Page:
“The aim was to force us to give up our faith, and anyone who protested or tried to meditate faced a savage beating,” Zhang told The Epoch Times in a 2019 interview. “Two policemen shocked me with electric batons at the same time … my skin was burned, my left leg was injured to the point that I couldn’t move it, and my clothes were torn in several places. I could smell my flesh burning. The pain was excruciating.”

Due to pressure from Canadian lawmakers and the international community, including Amnesty International, Chinese authorities released Zhang after three months.

Zhang currently resides in the United States where he has curated “The Art of Zhen Shan Ren” exhibit. The exhibition has toured more than 50 countries with over 1,000 shows worldwide since it was launched in 2004.

“Cultivators [Falun Gong practitioners] look at issues from a deep perspective and inspiration springs forth like a fountain,” Zhang said in a previous interview with The Epoch Times.

“As artists, we have a duty to present this magnificent period of human history for the future,” he said.

Epoch Times Photo
Visitors view paintings from The Art of Zhen Shan Ren International Exhibition at the James H. “Sloppy” Floyd Building on July 8, 2021. (The Epoch Times)

Ken Clark, one of the attendees at the event, said that it was shocking to see the severity and scope of the persecution. “The presentation is extraordinary and obviously depicts something very necessary to bring awareness to what is going on in China … it [the persecution] must be stopped,” he said.

Many children of Falun Gong practitioners were left behind due to the persecution. The plight of orphans is portrayed in some of the paintings.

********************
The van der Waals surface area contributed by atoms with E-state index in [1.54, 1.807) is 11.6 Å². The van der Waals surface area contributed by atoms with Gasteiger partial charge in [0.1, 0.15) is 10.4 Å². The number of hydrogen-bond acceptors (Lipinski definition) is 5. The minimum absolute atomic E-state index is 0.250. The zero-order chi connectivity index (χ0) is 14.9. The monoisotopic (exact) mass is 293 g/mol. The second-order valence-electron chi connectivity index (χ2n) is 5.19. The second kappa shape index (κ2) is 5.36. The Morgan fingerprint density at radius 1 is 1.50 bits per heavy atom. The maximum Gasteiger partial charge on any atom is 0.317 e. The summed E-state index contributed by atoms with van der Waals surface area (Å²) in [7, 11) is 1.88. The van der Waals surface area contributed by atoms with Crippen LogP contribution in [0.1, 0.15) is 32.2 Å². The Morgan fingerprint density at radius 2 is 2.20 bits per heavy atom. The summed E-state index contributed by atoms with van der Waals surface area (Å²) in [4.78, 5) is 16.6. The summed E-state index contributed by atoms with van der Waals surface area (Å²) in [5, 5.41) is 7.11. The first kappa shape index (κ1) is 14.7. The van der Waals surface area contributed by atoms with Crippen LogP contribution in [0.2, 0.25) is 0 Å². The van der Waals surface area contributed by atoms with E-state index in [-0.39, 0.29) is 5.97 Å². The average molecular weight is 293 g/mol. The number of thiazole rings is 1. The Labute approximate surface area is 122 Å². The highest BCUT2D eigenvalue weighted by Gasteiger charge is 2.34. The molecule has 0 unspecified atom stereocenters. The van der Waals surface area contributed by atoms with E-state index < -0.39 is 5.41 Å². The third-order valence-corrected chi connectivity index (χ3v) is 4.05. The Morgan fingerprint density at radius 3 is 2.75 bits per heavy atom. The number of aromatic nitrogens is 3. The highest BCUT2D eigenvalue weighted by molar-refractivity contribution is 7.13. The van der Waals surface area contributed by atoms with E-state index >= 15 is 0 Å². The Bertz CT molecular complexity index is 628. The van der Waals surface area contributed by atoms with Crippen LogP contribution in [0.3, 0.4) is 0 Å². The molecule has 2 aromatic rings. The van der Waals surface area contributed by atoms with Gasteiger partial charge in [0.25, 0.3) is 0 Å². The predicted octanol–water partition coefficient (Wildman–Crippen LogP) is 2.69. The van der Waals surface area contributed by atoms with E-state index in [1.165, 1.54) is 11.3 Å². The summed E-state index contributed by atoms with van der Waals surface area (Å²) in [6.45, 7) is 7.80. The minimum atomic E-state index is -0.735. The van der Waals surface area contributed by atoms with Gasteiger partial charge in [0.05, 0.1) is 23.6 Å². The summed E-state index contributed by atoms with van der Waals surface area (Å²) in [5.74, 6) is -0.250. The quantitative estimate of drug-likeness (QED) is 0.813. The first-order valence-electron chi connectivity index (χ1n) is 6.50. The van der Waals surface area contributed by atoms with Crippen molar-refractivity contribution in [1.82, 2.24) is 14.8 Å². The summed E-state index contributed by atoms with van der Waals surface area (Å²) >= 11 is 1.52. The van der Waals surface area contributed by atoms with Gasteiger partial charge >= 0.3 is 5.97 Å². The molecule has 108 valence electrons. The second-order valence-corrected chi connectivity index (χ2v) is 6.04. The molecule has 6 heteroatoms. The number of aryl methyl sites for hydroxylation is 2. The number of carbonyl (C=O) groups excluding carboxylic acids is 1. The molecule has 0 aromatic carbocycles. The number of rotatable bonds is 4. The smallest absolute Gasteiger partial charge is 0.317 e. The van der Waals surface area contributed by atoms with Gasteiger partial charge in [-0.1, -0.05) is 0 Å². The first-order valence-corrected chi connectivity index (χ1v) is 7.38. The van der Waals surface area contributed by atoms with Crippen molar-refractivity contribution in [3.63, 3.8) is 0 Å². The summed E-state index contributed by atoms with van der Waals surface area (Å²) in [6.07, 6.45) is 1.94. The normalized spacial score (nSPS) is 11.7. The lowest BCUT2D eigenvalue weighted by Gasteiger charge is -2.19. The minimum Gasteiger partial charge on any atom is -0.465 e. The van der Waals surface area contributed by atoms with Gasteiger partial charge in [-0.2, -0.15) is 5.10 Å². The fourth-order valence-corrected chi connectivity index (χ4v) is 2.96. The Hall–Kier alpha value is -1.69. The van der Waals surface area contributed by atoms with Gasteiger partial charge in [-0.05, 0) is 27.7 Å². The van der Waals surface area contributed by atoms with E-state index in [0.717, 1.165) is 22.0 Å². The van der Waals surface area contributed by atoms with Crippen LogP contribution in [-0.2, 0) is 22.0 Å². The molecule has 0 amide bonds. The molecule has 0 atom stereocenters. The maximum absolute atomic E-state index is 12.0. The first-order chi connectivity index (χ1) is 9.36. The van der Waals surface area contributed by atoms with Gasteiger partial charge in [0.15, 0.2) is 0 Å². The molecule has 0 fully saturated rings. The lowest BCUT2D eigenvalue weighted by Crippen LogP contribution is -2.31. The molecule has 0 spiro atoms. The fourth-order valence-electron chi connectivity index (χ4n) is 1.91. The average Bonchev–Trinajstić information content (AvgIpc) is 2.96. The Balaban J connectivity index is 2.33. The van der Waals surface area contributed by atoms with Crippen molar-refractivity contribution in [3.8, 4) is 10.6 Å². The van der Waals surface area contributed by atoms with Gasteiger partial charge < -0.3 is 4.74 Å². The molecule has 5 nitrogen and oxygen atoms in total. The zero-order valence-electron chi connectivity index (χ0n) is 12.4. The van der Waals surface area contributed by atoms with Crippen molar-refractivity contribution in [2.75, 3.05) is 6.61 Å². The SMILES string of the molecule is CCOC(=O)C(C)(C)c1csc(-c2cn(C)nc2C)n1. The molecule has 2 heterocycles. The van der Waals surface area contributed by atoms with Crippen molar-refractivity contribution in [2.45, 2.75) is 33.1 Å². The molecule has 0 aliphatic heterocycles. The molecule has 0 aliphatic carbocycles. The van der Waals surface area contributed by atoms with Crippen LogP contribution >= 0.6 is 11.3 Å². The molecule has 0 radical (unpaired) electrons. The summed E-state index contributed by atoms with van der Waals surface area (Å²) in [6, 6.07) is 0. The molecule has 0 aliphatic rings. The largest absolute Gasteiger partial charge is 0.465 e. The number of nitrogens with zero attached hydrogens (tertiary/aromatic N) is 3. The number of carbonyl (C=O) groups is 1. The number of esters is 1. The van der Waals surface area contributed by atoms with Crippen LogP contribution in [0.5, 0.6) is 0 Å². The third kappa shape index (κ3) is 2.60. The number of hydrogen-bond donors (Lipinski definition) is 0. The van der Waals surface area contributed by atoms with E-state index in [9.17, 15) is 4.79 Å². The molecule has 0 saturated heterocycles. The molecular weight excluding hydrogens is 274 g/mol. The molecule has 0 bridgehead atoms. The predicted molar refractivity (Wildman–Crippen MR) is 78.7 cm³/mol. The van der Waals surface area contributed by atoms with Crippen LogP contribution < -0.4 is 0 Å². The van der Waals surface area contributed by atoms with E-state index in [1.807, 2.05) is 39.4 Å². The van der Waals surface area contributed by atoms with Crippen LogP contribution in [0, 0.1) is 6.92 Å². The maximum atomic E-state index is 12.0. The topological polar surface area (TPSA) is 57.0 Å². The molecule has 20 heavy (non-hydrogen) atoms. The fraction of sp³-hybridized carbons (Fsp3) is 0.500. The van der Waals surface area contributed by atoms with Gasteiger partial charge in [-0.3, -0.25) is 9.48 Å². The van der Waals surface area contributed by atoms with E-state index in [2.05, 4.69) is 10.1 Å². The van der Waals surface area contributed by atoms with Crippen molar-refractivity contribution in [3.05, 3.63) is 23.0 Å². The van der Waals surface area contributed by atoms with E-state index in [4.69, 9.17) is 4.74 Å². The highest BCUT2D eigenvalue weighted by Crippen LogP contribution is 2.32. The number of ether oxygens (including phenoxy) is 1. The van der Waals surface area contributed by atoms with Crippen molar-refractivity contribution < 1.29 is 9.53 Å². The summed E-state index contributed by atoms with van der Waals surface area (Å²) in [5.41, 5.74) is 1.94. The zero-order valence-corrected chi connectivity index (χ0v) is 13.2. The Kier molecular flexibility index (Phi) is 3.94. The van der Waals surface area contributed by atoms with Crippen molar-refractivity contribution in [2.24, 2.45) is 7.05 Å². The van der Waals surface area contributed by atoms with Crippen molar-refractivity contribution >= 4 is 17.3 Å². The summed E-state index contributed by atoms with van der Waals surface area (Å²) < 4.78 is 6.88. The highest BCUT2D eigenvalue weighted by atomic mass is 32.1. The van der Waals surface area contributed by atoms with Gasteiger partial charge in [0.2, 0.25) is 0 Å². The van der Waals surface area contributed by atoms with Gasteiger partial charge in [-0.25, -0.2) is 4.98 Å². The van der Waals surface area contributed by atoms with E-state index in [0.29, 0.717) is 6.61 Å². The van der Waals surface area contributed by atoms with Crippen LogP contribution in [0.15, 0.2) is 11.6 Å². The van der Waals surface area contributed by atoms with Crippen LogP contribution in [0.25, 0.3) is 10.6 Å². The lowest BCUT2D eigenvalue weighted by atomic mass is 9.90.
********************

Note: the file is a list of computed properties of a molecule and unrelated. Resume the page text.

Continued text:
An Orphan's Sorrow
The painting “An Orphan’s Sorrow,” shows a little girl who holds what remains of her parents—their ashes. Her father’s jacket cloaks her small frame and is likely her only protection against the coming winter. Inspired by documented events, the painting draws out what is pure in the child’s tormented gaze. The writing on the wall identifies the forced labor camp, where her parents were likely killed. (Courtesy of The Art of Zhen Shan Ren)

As a mother, State Rep. Shea Roberts said she was particularly moved by the painting, “An Orphan’s Sorrow,” which portrays a young girl whose parents were persecuted to death. “This exhibition is just so truly powerful … everybody needs to see it because the world needs to know about the ongoing persecution by the Chinese Communist Party to people who are just practicing their faith,” she said.

One of the special guests urged the public to come to the art exhibition to learn about the perils of communism.

Salleigh Grubbs, the chairperson of the Cobb County Republican Party, said, “They need to see the art and understand through this wonderful exhibit that it [communism] is real and it is in the world. America is the last stand for religious freedom, and if they think it can’t happen here, they’re deceiving themselves.”

The art will be on display through July 22.

Anthony Liu
Anthony Liu